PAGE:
Following Moshe Dayan's resignation, Prime Minister Menachem Begin's coalition faced a new threat tonight as Agriculture Minister Ariel Sharon vowed to quit the Cabinet if the controversial Elon Moreh settlement in the West Bank is dismantled.
A crisis atmosphere surrounded the beleaguered prime minister as he mustered his parliamentary forces to beat back easily five separate no-confidence motions to bring down the government today.
Dayan, in his first press conference since resigning Sunday, tonight contradicted Begin's assertions that their disagreement involved procedural matters. Dayan said substantive differences about the ultimate status of occupied Arab territories was the issue.
He "would not prefer Israeli sovereignty over the 1.25 million Arabs" in the occupied West Bank and Gaza Strip "if there is a better way," Dayan said.
"The question is not only how we technically carry out the negotiations with the Egytians on [Palestinian] autonomy, but how we visualize the final status, the permanent status of Judea, Samaria and the Gaza Strip. Will it become part of the soverignity of Israel or will it not? Is this what we are after or not?"
Today, Dayan voted with the Begin government to defeat no-confidence motions, but he would not commit himself on future votes. While the motions were defeated by a decisive majority of the Likud coalition, Sharon's threat to quit presented Begin with a seemingly insoluble dilemma.
The prime minister can either defy a court decree ordering that Elon Moreh be removed within 30 days or he can dismantle the controversial settlement on the West Bank and incur the wrath of the conservative factions of his fragile coalition.
Sources said that Sharon notified Begin that he had told the Elon Moreh settlers, encamped near Nablus on the site the High Court said was improperly expropriated wfrom Arabs, that the only reason he remained agriculture minister is to support the settlement movement.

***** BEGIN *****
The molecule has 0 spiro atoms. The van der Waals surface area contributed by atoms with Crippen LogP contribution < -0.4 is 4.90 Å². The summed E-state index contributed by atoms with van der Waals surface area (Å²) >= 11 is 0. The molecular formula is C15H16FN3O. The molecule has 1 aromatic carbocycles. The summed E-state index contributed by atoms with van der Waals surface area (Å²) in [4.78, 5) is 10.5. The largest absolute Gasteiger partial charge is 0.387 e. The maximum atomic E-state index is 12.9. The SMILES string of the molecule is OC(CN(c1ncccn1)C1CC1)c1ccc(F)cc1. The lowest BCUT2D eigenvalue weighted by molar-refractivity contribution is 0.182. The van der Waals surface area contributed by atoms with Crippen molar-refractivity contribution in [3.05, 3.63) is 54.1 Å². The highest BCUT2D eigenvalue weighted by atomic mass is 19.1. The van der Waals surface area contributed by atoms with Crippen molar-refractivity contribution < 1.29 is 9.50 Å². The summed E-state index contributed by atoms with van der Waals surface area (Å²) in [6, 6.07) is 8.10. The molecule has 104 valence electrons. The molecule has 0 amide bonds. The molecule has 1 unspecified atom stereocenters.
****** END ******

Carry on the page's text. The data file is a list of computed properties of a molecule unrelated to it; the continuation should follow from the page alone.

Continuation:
In the Knesset (parliament), Labor opposition leader Shimon Perez blamed the Begin government for the Elon Moreh problem and vowed that the Labor Party would not tolerate any government "tricks" to preserve the settlement.
In his press conference, Dayan said he expects the government to make some "clear decisions" about its settlement policy as a result of the Elon Moreh court case. Apart from major economic problems, Dayan predicted more political tribulations for the Begin government mainly stemming from the intention of the ultranationalist Gush Emunim group to build more Jewish settlements on the West Bank.
While it was widely known that Dayan had substantive differences with Begin on West Bank policy, today was the closest the former foreign minister came to pinpointing those differences, other than to say there were difference of technique and on how the Palestinian autonomy negotiations should be conducted.
"Would we allow any partition when we negotiate with Jordan after five years, or should we not give one inch? Where to be flexible and where to insist and not give in anything?. . . The relations between the arabs living there and Israelis, and the question of sovereignty and all that, my concept is not identical to the concept of the Likud and the National Religious Parties," Dayan said.